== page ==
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Prime Minister Sipilä: Stability is the top priority in reforming the euro area

Government Communications Department
21.3.2018 9.23 | Published in English on 21.3.2018 at 16.20

Published in Lännen media newspapers on 21 March 2018

This week’s summit will focus on the reform of the Economic and Monetary Union of the EU. We must also intensify the discussion on the EMU within Finland and adopt a longer perspective as we search for a shared view. This is the best way to have an impact on the direction the reform of the euro area is going to take.

Proper functioning of the EU is vital for Finland. In terms of stable growth and employment and to prepare for future crises, it is important to fix the elements of the EMU that are still fragile.

The reform work must be based on a diagnosis of what are the genuine and real problems in terms of the functioning of the euro area – and what are not.

The most serious lesson learned from the euro crisis is that the stability of the monetary system is the key issue for employment and the sustainable growth of the national economy.

The launch of the building of the banking union in summer 2012 was an important step forward. After that, we have created the single banking supervisory mechanism and the single resolution mechanism as a central institution for making decisions in bank crisis situations. In the near future, work on the euro area reform should focus on finalising the banking union and strengthening elements that support stability. We do not need any virtual reforms.

The pillar of the banking union that is still missing is a common system for deposit protection, which must be strong enough to maintain trust even at the worst of times. We shall be ready for a common system for deposit protection when the agreed measures to reduce risks in the banking sector have been taken.

To achieve this, we must find solutions to problems that stem from the crisis, including the amount of problem credits and the need to systematically reduce these.

The blame for the inherited national banking problems may not be shifted to the collective shoulders of the euro area but left to be resolved by each Member State. This is also what some of the recent measures in countries such as Spain aim for. The fatal linkage between the states and banks must be broken and bail-in implemented in full in the management of banking crises.

Another lesson learned from the crisis is that a stabiliser is needed for a monetary union that is capable of preventing and, where necessary, addressing any panic situations in the financial markets. In most cases the European Stability Mechanism (ESM) has been successful in stabilising the situation in Member States that have run into difficulties.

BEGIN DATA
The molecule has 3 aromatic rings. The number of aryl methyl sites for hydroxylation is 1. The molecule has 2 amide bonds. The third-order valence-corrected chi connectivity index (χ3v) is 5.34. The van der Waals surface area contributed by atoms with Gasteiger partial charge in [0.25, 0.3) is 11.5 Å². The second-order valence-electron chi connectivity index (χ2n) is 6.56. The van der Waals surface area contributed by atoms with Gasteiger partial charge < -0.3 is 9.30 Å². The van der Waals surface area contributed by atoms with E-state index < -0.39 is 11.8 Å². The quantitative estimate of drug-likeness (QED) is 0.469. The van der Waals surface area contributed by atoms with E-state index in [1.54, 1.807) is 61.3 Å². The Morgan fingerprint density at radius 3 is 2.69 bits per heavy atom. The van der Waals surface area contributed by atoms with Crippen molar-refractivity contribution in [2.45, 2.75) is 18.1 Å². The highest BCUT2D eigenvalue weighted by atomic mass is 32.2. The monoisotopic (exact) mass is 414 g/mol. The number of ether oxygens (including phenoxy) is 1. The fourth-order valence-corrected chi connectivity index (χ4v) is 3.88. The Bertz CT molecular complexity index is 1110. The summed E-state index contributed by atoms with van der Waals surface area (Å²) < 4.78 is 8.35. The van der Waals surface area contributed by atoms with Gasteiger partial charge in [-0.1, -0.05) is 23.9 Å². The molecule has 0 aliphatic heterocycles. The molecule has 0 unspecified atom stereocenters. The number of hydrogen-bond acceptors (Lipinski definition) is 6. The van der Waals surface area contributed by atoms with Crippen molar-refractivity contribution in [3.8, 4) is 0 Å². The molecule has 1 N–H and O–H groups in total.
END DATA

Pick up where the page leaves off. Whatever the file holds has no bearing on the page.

Many of the stakeholders envisage to turn the European Stability Mechanism into a European Monetary Fund. More important than the name is what the ESM actually does. The key issue is to strengthen its capacity to address market panics and prevent crises. The ESM should be even more flexible in managing its tasks, including by means of IMF stand-by credits.

Behind a financial crisis there is often a serious macroeconomic imbalance, such as loss of competitiveness and/or current account deficit. To prevent such imbalances, monitoring of the economic policies of the Member States is still needed, but this should be simplified and better targeted to support the reforms. The aim should be to promote the reforms and improve the sustainability of public finances.

In the reform of the euro area people have seen tensions between a strategy based on rules and stability mechanisms and one that is based on market discipline. Putting these against each other is an overstatement. Both rules and market discipline are needed: in normal conditions the rules should be capable of keeping the finances of countries in the euro area on a healthy basis, while the role of market discipline and debt settlement would be to serve as a useful threat to be employed on extremely rare occasions.

The euro area will not turn into a federal state or transfer union but – unlike often claimed – it will also not disintegrate because this will not happen.

Between the extremes there is a realistic third way: a monetary union with strong emphasis on the responsibility of each party, which is also a condition for having more joint elements and actions.

We must bear in mind that the success of Europe is anything but irrelevant for Finland. When there has been a crisis or economic depression in Europe, Finland has also been in trouble.

When peace has prevailed in Europe and the economy has grown, Finland has also been doing well. This is why it is in the interest of Finland and the Finns to make sure that the euro area works well and fulfils its task in supporting a stable growth.

Juha Sipilä

Prime Minister, Chairman of the Centre Party

Juha Sipilä